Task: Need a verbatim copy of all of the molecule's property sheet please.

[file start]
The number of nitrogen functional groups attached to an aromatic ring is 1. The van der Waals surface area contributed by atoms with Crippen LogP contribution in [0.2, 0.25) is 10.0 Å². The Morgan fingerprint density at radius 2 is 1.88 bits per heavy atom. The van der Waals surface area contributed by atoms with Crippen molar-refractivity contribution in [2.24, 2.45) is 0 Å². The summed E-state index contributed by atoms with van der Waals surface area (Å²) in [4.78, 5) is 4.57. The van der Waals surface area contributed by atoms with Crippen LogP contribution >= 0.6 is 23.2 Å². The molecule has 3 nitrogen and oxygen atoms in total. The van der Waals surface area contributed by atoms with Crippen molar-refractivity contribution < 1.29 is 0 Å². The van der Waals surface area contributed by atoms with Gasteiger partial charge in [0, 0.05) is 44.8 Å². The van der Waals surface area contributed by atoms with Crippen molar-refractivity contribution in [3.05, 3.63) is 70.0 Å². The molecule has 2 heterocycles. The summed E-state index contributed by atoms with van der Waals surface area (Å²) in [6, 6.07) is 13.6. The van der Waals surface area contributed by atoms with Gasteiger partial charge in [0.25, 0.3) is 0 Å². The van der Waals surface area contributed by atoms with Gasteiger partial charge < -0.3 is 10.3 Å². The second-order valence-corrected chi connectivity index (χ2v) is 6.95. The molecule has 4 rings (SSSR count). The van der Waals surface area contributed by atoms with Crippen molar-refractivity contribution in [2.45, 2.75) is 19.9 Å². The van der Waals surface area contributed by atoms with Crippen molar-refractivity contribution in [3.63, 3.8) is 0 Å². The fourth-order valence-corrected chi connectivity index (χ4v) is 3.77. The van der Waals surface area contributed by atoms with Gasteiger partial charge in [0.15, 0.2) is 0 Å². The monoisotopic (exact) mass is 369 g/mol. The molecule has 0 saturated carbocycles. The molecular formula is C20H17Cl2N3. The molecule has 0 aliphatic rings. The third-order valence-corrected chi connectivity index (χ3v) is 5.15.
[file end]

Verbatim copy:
The number of nitrogen functional groups attached to an aromatic ring is 1. The van der Waals surface area contributed by atoms with Crippen LogP contribution in [0.2, 0.25) is 10.0 Å². The Morgan fingerprint density at radius 2 is 1.88 bits per heavy atom. The van der Waals surface area contributed by atoms with Crippen molar-refractivity contribution in [2.24, 2.45) is 0 Å². The summed E-state index contributed by atoms with van der Waals surface area (Å²) in [4.78, 5) is 4.57. The van der Waals surface area contributed by atoms with Crippen LogP contribution >= 0.6 is 23.2 Å². The molecule has 3 nitrogen and oxygen atoms in total. The van der Waals surface area contributed by atoms with Crippen molar-refractivity contribution < 1.29 is 0 Å². The van der Waals surface area contributed by atoms with Gasteiger partial charge in [0, 0.05) is 44.8 Å². The van der Waals surface area contributed by atoms with Crippen molar-refractivity contribution in [3.05, 3.63) is 70.0 Å². The molecule has 2 heterocycles. The summed E-state index contributed by atoms with van der Waals surface area (Å²) in [6, 6.07) is 13.6. The van der Waals surface area contributed by atoms with Gasteiger partial charge in [0.25, 0.3) is 0 Å². The van der Waals surface area contributed by atoms with Gasteiger partial charge < -0.3 is 10.3 Å². The second-order valence-corrected chi connectivity index (χ2v) is 6.95. The molecule has 4 rings (SSSR count). The van der Waals surface area contributed by atoms with Crippen molar-refractivity contribution in [2.45, 2.75) is 19.9 Å². The van der Waals surface area contributed by atoms with Crippen molar-refractivity contribution in [3.63, 3.8) is 0 Å². The fourth-order valence-corrected chi connectivity index (χ4v) is 3.77. The van der Waals surface area contributed by atoms with Gasteiger partial charge in [0.15, 0.2) is 0 Å². The monoisotopic (exact) mass is 369 g/mol. The molecule has 0 saturated carbocycles. The molecular formula is C20H17Cl2N3. The molecule has 0 aliphatic rings. The third-order valence-corrected chi connectivity index (χ3v) is 5.15.